Wednesday, January 20, 2016

Technical vs. Adaptive Civics

Last week I had the chance to listen to a civic leader present a 20+ year retrospective of civic collaboration in Cleveland. He talked of museums, stadiums, airports, school districts and other developments in the city's ongoing evolution. The challenges and opportunities he discussed were real and meaningful. They all had one other thing in common. They were all technical in nature.

In Leadership on the Line, Ronald Heifetz and Marty Linsky, distinguish between technical problems: those that can be addressed with expertise and authority; and adaptive problems: those that require experiments, new discoveries and adjustments from multiple places within the community.

Building museums, replacing a football team and expanding an airport can be very demanding civic challenges that do indeed require multiple parties to work together (one form of collaboration) and civic leadership. However, the collaboration required to solve a technical problem is much different than what is required to address an adaptive problem. The solution to a technical problem can be determined before a collaboration is designed or implemented. For example, it may take collaboration to finance a stadium, but the answer to how to finance it is known in advance. In contrast, the solution to an adaptive problem emerges from the collaboration process. For example, there is no technical solution to ending hunger within a community, but solutions can emerge through engaging key stakeholders using frameworks such as collective impact.

Heifetz and Linsky warn that the most costly leadership failure they see is when leaders use technical skills and practices to solve an adaptive problem. "When people look to authorities for easy answers to adaptive challenges, they end up with dysfunction," they wrote.

One can still be a Cleveland booster and acknowledge that our community suffers from a significant amount of dysfunction. The city's police department is operating under a federal consent decree. A population exodus that began decades ago has slowed, but persists. Regional planners have warned of unsustainable development practices. Infant mortality levels are among the highest in the country. And educational outcomes lag well below the nation. Each of these signs of dysfunction reflect an inability to address adaptive problems.

It is in the area of education that the differences between the technical and adaptive are so clear. Over the last 20 years there have been two major efforts to improve education in Cleveland. Both were technical efforts. The first involved changing control of the Cleveland school district. It replaced an elected school board with a CEO appointed by the mayor. The second effort, called the Cleveland Transformation Plan, gave administrators more authority, flexibility and resources. Both efforts relied on authority and experts to define the problem and develop the solution. Both of these efforts have created positive change, although the state still rates the district an "F" on its annual report card.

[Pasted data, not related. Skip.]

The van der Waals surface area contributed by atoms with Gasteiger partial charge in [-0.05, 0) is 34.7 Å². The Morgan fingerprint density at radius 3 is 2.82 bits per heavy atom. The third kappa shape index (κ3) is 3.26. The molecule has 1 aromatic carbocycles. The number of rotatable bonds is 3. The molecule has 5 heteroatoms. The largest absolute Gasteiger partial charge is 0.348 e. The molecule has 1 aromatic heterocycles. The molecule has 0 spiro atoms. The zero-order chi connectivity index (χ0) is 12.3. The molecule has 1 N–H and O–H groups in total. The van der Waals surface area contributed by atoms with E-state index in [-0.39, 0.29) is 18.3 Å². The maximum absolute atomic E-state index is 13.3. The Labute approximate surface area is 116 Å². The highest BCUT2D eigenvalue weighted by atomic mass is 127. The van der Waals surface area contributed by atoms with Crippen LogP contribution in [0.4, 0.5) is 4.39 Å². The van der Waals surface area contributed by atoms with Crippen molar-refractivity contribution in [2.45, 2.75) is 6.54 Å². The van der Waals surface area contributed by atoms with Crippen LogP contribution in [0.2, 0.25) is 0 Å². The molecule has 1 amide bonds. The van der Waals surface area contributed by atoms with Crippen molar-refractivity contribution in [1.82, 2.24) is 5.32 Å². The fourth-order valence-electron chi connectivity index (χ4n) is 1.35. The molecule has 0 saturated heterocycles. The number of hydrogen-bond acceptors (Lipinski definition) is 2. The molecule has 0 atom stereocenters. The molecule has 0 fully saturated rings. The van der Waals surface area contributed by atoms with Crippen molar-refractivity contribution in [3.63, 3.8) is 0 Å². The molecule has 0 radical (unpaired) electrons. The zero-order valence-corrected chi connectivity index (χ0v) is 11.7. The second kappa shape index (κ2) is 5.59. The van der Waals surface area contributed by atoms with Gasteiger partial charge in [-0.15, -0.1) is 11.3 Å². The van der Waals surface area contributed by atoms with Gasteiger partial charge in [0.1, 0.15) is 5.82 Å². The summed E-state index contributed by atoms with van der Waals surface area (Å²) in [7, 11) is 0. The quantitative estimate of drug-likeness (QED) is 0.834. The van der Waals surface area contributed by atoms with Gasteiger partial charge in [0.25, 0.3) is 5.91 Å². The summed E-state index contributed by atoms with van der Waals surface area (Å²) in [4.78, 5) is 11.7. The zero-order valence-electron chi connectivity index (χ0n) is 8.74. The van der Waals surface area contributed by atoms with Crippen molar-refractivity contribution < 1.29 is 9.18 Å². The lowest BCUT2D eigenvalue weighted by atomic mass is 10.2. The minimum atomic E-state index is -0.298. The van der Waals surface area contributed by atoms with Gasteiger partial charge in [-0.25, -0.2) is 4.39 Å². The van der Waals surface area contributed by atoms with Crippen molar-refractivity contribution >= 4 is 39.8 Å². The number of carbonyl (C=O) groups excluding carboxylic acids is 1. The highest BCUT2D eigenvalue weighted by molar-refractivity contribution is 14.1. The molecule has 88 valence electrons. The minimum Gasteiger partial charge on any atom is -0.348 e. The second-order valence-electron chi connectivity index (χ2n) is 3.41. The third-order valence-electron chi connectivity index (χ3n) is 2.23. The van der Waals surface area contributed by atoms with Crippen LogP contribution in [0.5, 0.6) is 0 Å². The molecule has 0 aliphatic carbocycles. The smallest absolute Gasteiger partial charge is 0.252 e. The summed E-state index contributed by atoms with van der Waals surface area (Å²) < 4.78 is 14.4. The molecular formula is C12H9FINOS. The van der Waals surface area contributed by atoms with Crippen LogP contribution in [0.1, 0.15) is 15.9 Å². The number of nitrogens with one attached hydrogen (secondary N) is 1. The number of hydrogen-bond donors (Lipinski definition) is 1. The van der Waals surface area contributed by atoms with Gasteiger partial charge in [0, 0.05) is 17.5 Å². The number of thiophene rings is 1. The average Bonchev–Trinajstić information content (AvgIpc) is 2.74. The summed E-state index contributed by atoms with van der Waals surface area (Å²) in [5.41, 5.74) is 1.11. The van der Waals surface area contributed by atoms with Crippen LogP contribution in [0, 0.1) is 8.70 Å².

Technical solutions are needed, but education is the ultimate adaptive problem. The issues that influence educational outcomes extend well beyond the walls of any school building. Housing, health and income greatly influence student performance. No school CEO, even one empowered to hire and fire at will, controls those factors. CMSD CEO Eric Gordon knows this, that is why he advocates comprehensive, neighborhood-based approaches to improve educational outcomes like the one supported by the Third Federal Foundation in the Broadway-Slavic Village Neighborhood. That effort is taking an adaptive approach -- a lot of experiments and constantly adjusting -- to holistically address all of the barriers to educational success, including housing and health.

Technical solutions attract attention and resources in part because they are clear and defined. Adaptive approaches -- which evolve over time and are therefore difficult to explain -- struggle to get noticed, let alone support.

If Cleveland, or any community, is to live up to its promise, civic leaders need to excel at addressing technical problems and adaptive problems. The first step is recognizing the difference between the two.